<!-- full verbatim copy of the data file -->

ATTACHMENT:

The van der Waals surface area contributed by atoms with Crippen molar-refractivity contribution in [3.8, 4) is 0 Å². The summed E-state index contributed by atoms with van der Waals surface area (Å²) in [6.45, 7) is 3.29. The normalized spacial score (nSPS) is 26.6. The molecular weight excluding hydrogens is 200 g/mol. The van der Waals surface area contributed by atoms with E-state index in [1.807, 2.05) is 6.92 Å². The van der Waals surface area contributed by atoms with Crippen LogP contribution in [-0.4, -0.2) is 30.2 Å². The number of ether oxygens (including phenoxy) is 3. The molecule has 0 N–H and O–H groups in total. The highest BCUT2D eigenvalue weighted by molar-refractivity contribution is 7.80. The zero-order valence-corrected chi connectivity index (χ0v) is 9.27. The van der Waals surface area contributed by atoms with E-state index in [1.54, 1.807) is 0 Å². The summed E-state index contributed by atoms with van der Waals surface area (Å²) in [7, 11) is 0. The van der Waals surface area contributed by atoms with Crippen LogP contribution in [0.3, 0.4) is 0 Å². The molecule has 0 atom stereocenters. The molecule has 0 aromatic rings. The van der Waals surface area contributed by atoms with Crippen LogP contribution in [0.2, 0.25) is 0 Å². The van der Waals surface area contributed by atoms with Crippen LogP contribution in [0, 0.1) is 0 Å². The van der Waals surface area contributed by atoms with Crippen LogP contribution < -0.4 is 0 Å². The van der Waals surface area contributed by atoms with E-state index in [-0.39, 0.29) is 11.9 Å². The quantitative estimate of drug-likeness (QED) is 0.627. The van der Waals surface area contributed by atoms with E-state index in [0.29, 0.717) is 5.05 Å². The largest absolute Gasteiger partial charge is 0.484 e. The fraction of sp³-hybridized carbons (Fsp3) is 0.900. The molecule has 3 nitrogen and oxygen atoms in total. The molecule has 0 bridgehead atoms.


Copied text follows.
The van der Waals surface area contributed by atoms with Crippen molar-refractivity contribution in [3.8, 4) is 0 Å². The summed E-state index contributed by atoms with van der Waals surface area (Å²) in [6.45, 7) is 3.29. The normalized spacial score (nSPS) is 26.6. The molecular weight excluding hydrogens is 200 g/mol. The van der Waals surface area contributed by atoms with E-state index in [1.807, 2.05) is 6.92 Å². The van der Waals surface area contributed by atoms with Crippen LogP contribution in [-0.4, -0.2) is 30.2 Å². The number of ether oxygens (including phenoxy) is 3. The molecule has 0 N–H and O–H groups in total. The highest BCUT2D eigenvalue weighted by molar-refractivity contribution is 7.80. The zero-order valence-corrected chi connectivity index (χ0v) is 9.27. The van der Waals surface area contributed by atoms with E-state index in [1.54, 1.807) is 0 Å². The summed E-state index contributed by atoms with van der Waals surface area (Å²) in [7, 11) is 0. The van der Waals surface area contributed by atoms with Crippen LogP contribution in [0.3, 0.4) is 0 Å². The molecule has 0 atom stereocenters. The molecule has 0 aromatic rings. The van der Waals surface area contributed by atoms with Crippen LogP contribution in [0.2, 0.25) is 0 Å². The van der Waals surface area contributed by atoms with Crippen LogP contribution in [0, 0.1) is 0 Å². The van der Waals surface area contributed by atoms with Crippen LogP contribution < -0.4 is 0 Å². The van der Waals surface area contributed by atoms with E-state index in [-0.39, 0.29) is 11.9 Å². The quantitative estimate of drug-likeness (QED) is 0.627. The van der Waals surface area contributed by atoms with E-state index in [0.29, 0.717) is 5.05 Å². The largest absolute Gasteiger partial charge is 0.484 e. The fraction of sp³-hybridized carbons (Fsp3) is 0.900. The molecule has 3 nitrogen and oxygen atoms in total. The molecule has 0 bridgehead atoms.